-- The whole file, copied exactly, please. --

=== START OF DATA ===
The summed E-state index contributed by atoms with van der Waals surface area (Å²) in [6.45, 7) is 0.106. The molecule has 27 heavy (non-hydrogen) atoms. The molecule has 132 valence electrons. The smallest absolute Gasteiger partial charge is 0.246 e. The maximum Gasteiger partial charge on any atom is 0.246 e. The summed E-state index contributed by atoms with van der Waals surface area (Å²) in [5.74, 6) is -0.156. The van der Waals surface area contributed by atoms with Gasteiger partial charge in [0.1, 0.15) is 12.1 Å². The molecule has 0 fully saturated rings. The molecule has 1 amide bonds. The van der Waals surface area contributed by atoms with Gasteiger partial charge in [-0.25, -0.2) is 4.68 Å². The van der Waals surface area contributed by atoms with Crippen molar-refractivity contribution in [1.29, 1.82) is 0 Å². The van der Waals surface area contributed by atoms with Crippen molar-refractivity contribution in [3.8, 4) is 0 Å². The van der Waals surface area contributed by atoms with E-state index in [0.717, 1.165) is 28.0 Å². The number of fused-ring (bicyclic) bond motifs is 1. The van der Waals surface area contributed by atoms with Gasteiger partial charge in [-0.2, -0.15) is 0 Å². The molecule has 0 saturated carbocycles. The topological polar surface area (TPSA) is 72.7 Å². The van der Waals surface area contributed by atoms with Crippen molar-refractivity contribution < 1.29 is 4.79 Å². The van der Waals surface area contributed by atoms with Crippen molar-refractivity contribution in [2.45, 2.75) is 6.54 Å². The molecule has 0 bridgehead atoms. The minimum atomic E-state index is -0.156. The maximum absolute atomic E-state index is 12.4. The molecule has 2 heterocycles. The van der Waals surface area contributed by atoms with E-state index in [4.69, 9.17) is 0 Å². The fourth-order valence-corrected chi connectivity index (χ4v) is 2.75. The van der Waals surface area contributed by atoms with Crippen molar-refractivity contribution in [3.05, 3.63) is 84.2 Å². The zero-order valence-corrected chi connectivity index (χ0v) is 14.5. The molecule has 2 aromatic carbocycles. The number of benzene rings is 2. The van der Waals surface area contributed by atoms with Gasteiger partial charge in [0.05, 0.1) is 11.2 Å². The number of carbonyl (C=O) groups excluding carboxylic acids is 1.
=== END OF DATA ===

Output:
The summed E-state index contributed by atoms with van der Waals surface area (Å²) in [6.45, 7) is 0.106. The molecule has 27 heavy (non-hydrogen) atoms. The molecule has 132 valence electrons. The smallest absolute Gasteiger partial charge is 0.246 e. The maximum Gasteiger partial charge on any atom is 0.246 e. The summed E-state index contributed by atoms with van der Waals surface area (Å²) in [5.74, 6) is -0.156. The van der Waals surface area contributed by atoms with Gasteiger partial charge in [0.1, 0.15) is 12.1 Å². The molecule has 0 fully saturated rings. The molecule has 1 amide bonds. The van der Waals surface area contributed by atoms with Gasteiger partial charge in [-0.25, -0.2) is 4.68 Å². The van der Waals surface area contributed by atoms with Crippen molar-refractivity contribution in [1.29, 1.82) is 0 Å². The van der Waals surface area contributed by atoms with Crippen molar-refractivity contribution in [3.8, 4) is 0 Å². The van der Waals surface area contributed by atoms with E-state index in [0.717, 1.165) is 28.0 Å². The number of fused-ring (bicyclic) bond motifs is 1. The van der Waals surface area contributed by atoms with Gasteiger partial charge in [-0.2, -0.15) is 0 Å². The molecule has 0 saturated carbocycles. The topological polar surface area (TPSA) is 72.7 Å². The van der Waals surface area contributed by atoms with Crippen molar-refractivity contribution < 1.29 is 4.79 Å². The van der Waals surface area contributed by atoms with Crippen molar-refractivity contribution in [2.45, 2.75) is 6.54 Å². The molecule has 0 bridgehead atoms. The minimum atomic E-state index is -0.156. The maximum absolute atomic E-state index is 12.4. The molecule has 2 heterocycles. The van der Waals surface area contributed by atoms with E-state index in [4.69, 9.17) is 0 Å². The fourth-order valence-corrected chi connectivity index (χ4v) is 2.75. The van der Waals surface area contributed by atoms with Crippen molar-refractivity contribution in [3.05, 3.63) is 84.2 Å². The zero-order valence-corrected chi connectivity index (χ0v) is 14.5. The molecule has 2 aromatic carbocycles. The number of benzene rings is 2. The van der Waals surface area contributed by atoms with Gasteiger partial charge in [0.05, 0.1) is 11.2 Å². The number of carbonyl (C=O) groups excluding carboxylic acids is 1.